The Same-Store Sales Reporting Debate
Last year when Home Depot, then under the leadership of Robert Nardelli, chose to stop reporting quarterly same-store sales numbers, the response from the investment community was less than enthusiastic.
At the time, Goldman Sachs analyst Matthew Fassler told CNNMoney.com, “We dislike any decision to reduce transparency, particularly one executed in a quarter when the measure in question most likely shows poorly. We can only surmise that [the decision] reflects a reality that this measure does – and will – reflect poorly on the firm vs. competitors.”
While analysts look to same-store sales as a gauge of a retailer’s health, some within the business itself feel as if the measurement is much less important than it is often made out to be.
Sears Holdings’ Edward Lampert has said the same-store sales metric has become “vastly overrated” and believes other benchmarks offer greater insight into how well a retailer is performing.
This week, the Women’s Wear Daily website ran an article that identified retailers including Bebe Stores, Charming Shoppes, Dress Barn, Guess, Gymboree, New York & Company and Talbots that have chosen to stop reporting monthly same-store sales in favor of quarterly accounting.
“I think we will see a big shift toward retailers reporting quarterly comps instead of monthly,” Eric Beder, specialty retail analyst at Brean Murray Carret & Co., told Women’s Wear Daily. “I used to be a big advocate of monthly comps, but now I think quarterly is the best way to go; there is too much noise associated with reporting monthly.”
Mr. Beder said too many variables can impact comp sales and therefore monthly numbers add an unnecessary element of volatility when assessing the relative strength or weakness of a company.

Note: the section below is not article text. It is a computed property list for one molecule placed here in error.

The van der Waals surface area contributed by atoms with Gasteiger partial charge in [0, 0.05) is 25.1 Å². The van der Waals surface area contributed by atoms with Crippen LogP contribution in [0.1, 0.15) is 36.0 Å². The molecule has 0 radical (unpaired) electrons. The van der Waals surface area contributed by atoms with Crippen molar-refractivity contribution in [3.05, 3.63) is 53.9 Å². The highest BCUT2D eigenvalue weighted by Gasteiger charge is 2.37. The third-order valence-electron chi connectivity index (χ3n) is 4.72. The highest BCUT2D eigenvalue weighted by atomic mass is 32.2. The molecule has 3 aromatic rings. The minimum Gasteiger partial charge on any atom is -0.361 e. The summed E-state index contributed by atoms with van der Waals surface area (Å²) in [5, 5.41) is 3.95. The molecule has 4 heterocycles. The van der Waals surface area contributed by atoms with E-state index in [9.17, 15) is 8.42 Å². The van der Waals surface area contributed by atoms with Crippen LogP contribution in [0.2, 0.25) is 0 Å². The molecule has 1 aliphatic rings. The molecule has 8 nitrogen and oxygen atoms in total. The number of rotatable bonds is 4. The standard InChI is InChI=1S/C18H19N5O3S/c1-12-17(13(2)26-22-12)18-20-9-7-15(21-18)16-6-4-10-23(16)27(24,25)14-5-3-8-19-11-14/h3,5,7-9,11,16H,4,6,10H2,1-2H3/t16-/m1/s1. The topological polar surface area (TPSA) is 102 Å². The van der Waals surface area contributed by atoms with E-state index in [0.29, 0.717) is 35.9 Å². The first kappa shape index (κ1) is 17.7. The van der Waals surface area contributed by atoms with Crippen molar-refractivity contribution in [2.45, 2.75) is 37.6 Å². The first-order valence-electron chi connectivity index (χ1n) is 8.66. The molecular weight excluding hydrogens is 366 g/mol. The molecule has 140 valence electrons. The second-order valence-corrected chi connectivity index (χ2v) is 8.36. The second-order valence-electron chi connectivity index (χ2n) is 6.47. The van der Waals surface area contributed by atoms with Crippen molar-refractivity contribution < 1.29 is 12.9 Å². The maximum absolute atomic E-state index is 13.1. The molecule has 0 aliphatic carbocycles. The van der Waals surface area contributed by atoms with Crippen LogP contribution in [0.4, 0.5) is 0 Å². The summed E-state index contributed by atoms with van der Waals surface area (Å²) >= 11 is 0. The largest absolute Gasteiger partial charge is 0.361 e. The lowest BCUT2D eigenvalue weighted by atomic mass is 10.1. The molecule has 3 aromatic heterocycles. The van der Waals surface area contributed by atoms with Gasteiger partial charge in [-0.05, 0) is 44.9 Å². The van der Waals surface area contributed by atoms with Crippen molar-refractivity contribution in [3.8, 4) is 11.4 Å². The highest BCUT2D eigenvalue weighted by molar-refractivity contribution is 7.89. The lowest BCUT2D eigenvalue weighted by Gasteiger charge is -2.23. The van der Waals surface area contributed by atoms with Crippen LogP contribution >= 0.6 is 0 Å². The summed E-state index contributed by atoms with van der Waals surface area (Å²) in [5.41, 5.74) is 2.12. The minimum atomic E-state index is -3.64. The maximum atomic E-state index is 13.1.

Ann Poole, retail analyst at Nolenberger Capital Partners, is an advocate of quarterly same-store sales reports. She told WWD.com, “Quarterly comps are usually reported at the same time as earnings, which gives investors a lot more information to digest and [with which to] evaluate the business. I think this eliminates some of the irrational weight that can be placed on a monthly comp.”
CL King analyst Mark Montagna said he understood the reasons behind retailers going to quarterly same-store sales reporting but that ultimately it will be investors who are hurt as a result.
“Overall, it’s a bad thing because companies should always be managing for the long-term anyhow and by not giving the monthly updates, it leaves more opportunities for investors to be surprised,” he said. “I think investors would rather have status updates along the way.”
Questions: In general, how important are same-store sales numbers in evaluating
a retailer’s health? What do you see as optimum frequency for retailers to
report same-store sales numbers?
- Retailers Opt Out of Monthly Comps – Women’s
Wear Daily (sub. required)
- Message from the Chairman (March 15, 2006) – Sears Holdings Corporation
- Defiant Home Depot = worried investors – CNNMoney.com